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1,537 Killed, 3,689 Injured During NRA Rally
WASHINGTON (CAP) - A rally for the National Rifle Association at a park near the National Mall in Washington, DC turned deadly this weekend after an estimated 800 people fired weapons. While investigators are still untangling the timeline of events during the massacre, one thing is clear: the number of suspects currently in custody and the civilian death toll are both unprecedented.
Gun-rights activists are already calling reaction to the incident "overblown" and suggesting the national media has "exaggerated the overall significance of what happened at the rally." NRA spokesperson Robert Graves also condemned the overwhelmingly negative and horrified reactions from the general public.
"What you've seen here today is a demonstration of the fact that we Americans love our guns, we love our freedom, and we wholeheartedly support the right to own guns and to freely shoot those guns in protest against losing them," said Graves.
Early reports from the scene indicate that the rally began as a peaceful, celebratory affair, as demonstrators cheered during a day of rousing speeches from NRA representatives and a slew of politicians and celebrities known for supporting gun rights.
Witnesses say that things began to grow dicey as the afternoon progressed, however, and the rhetoric from speakers became more inflammatory. Toward the end of the afternoon, headlining speaker Chuck Norris took the stage and gave a rallying cry, reportedly exhorting the crowd to "Shoot 'em if you got 'em!"
It soon became obvious that many in the crowd actually had brought guns with them, despite the fact that weapons of any kind are strictly banned from the National Mall.
While one attendee said at that point "most people just shot into the sky, or at trees," there were apparently a handful of individuals who took the opportunity to fire at other rally participants who had allegedly annoyed them in some way during the event, which quickly escalated into a no-holds-barred shoot-out on a massive scale.
One such man was Edwin Jones of Skokie, Ill., who told police he shot at several people who had set up their lawn chairs right in front of him at the event, blocking his view. Jones is currently being held without bail.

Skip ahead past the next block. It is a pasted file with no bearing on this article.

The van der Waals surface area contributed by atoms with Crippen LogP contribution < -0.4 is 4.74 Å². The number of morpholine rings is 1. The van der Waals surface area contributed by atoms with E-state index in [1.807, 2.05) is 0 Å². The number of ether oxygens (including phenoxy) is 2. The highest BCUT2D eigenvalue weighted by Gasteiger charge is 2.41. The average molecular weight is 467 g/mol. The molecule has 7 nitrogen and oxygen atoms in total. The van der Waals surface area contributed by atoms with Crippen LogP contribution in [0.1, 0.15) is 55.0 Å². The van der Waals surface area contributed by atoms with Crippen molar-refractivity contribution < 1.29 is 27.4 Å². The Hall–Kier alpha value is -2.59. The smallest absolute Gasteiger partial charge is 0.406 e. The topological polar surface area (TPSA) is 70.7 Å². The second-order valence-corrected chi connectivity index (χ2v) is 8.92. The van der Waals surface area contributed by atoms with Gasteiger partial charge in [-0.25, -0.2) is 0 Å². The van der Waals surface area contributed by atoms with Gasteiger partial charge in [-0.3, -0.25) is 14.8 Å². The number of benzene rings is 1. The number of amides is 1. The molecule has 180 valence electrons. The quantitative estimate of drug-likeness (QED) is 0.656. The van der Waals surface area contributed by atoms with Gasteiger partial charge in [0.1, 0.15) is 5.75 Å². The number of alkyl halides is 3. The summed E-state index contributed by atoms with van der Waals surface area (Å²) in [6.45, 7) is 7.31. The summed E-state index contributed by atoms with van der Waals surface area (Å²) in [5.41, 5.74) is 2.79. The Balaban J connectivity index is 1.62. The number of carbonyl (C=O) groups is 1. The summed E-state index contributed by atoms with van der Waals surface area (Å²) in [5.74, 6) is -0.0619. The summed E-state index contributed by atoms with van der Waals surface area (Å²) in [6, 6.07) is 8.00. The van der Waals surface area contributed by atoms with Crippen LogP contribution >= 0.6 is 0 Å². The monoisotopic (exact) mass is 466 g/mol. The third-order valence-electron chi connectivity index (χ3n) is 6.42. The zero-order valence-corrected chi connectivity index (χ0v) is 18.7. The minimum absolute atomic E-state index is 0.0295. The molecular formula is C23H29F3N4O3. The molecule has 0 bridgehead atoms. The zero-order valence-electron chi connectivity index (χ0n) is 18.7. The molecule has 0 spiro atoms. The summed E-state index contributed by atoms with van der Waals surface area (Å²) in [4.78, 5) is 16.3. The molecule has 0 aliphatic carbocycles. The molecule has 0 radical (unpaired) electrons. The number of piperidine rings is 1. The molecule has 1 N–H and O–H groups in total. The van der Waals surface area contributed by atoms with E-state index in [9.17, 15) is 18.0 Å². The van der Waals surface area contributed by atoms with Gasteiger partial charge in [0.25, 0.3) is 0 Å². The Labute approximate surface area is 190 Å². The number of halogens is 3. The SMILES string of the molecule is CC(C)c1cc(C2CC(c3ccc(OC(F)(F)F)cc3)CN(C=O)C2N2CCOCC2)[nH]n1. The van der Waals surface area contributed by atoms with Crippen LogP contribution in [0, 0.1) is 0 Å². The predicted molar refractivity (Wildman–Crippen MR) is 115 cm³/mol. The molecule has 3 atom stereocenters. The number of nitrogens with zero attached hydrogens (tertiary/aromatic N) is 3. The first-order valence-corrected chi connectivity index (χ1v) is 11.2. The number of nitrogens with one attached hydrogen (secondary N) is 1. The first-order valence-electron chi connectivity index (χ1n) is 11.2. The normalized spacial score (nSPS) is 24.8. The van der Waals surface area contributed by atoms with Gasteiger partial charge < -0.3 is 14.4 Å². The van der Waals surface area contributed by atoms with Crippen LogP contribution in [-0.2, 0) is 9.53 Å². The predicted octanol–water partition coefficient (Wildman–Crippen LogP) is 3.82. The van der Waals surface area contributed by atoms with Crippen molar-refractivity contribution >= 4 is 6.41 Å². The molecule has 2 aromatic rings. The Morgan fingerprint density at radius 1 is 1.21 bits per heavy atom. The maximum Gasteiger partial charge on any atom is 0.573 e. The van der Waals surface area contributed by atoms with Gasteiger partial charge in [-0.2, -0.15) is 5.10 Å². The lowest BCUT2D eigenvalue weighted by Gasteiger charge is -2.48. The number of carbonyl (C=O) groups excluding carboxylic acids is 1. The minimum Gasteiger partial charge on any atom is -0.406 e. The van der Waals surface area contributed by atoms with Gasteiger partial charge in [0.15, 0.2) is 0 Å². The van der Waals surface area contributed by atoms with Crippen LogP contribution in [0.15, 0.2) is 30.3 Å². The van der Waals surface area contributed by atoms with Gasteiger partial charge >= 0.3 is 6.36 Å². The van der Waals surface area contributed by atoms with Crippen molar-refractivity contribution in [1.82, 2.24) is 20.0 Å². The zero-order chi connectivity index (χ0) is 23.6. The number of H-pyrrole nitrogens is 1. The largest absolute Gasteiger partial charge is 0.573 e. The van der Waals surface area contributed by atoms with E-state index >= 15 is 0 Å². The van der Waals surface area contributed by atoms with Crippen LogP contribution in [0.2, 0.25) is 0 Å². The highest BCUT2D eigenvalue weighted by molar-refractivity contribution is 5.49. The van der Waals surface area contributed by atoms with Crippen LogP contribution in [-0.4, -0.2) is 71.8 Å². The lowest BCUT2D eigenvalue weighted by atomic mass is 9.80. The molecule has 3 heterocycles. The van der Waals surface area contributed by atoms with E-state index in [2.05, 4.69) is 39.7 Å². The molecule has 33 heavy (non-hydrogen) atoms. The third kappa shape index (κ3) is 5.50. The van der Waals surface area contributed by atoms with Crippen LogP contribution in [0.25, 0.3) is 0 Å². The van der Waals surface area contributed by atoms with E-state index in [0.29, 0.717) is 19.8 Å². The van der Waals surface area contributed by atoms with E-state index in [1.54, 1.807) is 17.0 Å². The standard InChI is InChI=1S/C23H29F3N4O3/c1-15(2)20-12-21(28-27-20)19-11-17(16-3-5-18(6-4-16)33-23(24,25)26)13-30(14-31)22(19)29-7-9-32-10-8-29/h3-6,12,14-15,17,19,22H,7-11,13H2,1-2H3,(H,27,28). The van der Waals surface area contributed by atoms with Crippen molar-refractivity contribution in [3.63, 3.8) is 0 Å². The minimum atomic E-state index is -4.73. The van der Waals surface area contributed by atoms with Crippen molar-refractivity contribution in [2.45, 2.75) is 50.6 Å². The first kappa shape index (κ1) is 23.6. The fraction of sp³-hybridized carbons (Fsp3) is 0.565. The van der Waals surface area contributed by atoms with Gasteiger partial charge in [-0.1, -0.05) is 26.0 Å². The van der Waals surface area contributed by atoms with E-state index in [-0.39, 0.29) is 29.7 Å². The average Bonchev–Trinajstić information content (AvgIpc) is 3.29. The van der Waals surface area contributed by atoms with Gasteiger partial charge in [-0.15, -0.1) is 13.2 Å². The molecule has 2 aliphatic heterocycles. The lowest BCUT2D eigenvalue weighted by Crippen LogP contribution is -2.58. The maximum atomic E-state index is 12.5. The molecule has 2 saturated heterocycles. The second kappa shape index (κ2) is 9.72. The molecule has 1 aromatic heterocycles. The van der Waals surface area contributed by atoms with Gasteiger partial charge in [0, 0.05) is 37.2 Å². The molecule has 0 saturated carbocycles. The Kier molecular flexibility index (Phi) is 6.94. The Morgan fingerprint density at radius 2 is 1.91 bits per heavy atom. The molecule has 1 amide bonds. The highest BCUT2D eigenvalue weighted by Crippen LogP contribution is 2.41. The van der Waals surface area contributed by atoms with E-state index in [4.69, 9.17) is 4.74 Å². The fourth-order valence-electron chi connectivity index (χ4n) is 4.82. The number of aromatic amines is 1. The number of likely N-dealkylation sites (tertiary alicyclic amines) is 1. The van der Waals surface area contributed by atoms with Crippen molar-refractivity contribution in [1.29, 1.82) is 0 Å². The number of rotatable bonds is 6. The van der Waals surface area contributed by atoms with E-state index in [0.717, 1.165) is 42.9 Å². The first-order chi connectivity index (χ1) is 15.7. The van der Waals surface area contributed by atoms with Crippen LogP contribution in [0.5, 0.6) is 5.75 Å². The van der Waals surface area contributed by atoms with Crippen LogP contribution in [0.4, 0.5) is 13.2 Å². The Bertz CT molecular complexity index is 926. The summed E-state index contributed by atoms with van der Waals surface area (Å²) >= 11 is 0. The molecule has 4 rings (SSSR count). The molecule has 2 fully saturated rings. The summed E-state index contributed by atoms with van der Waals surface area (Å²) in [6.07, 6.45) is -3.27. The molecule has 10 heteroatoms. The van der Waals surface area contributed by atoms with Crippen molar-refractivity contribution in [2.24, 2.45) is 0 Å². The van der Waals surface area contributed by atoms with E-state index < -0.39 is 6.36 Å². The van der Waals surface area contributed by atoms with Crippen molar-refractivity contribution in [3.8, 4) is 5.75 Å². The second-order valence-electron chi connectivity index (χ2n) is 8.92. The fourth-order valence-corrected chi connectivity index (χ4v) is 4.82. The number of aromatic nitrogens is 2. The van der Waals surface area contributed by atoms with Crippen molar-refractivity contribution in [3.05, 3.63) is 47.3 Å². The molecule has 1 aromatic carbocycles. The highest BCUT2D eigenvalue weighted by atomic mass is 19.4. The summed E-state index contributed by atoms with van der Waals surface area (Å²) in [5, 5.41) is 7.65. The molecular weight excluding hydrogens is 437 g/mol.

Another woman, who has yet to be identified, was reportedly arrested for firing her .22 pistol "at the ground near the feet" of another woman, whom she claimed had cut in front of her in the porto-san line earlier that day.
"Who's walking in front of me now? Huh?! That's right!" she yelled to reporters as she was led away in handcuffs.
News outlets are reporting that the newly-named Gun Rights Massacre has by far the highest death toll of any gun-violence related incident in history. However, some media agencies have admitted that they cannot completely confirm this, as they have recently had trouble trouble keeping track of such events, and may have missed one or two here or there.
NEW HAVEN, Conn. (CAP) - Over 1,100 coffee pots and countless pounds of coffee later, the city's first coffee maker exchange program for the homeless has closed down, a victim of budgeting shortfalls and shortsighted analysis of demand.
Dubbed Coffee Pots For The Poor, the effort was part of The New Haven Ten Year Plan to End Chronic Homelessness by providing coffee makers and ground coffee to the city's vast homeless population in exchange for needles and other drug and alcohol paraphernalia. The program ran into roadblocks right out of the gate but soldiered on.
"Homeless access to electricity is fairly limited, so in the first year we end up with a couple hundred homeless walking around the city chewing on coffee grounds because they have no way to actually brew the coffee," said a spokesperson for the United Way of Greater New Haven. "And we thought their teeth looked bad before!"
WASHINGTON (CAP) - In a sweeping and unusual move, the Justice Department has secretly obtained two months' worth of telephone records of journalists working for Cosmopolitan magazine, uncovering in the process hundreds of secret sex tips beyond those published in every issue of the magazine for the last 27 years.
According to Cosmo editor-in-chief Joanna Coles - author of How To Set His Man Bits On Fire, Possibly Literally - federal authorities obtained cellular, office and home telephone records of five individual sex tip reporters and both the Sex Tip Editor and Deputy Sex Tip Editor. She called the Justice Department's actions a "massive and unprecedented intrusion" into sex-tip-gathering activities.
"Which ironically enough would also describe many of our sex tips," she noted.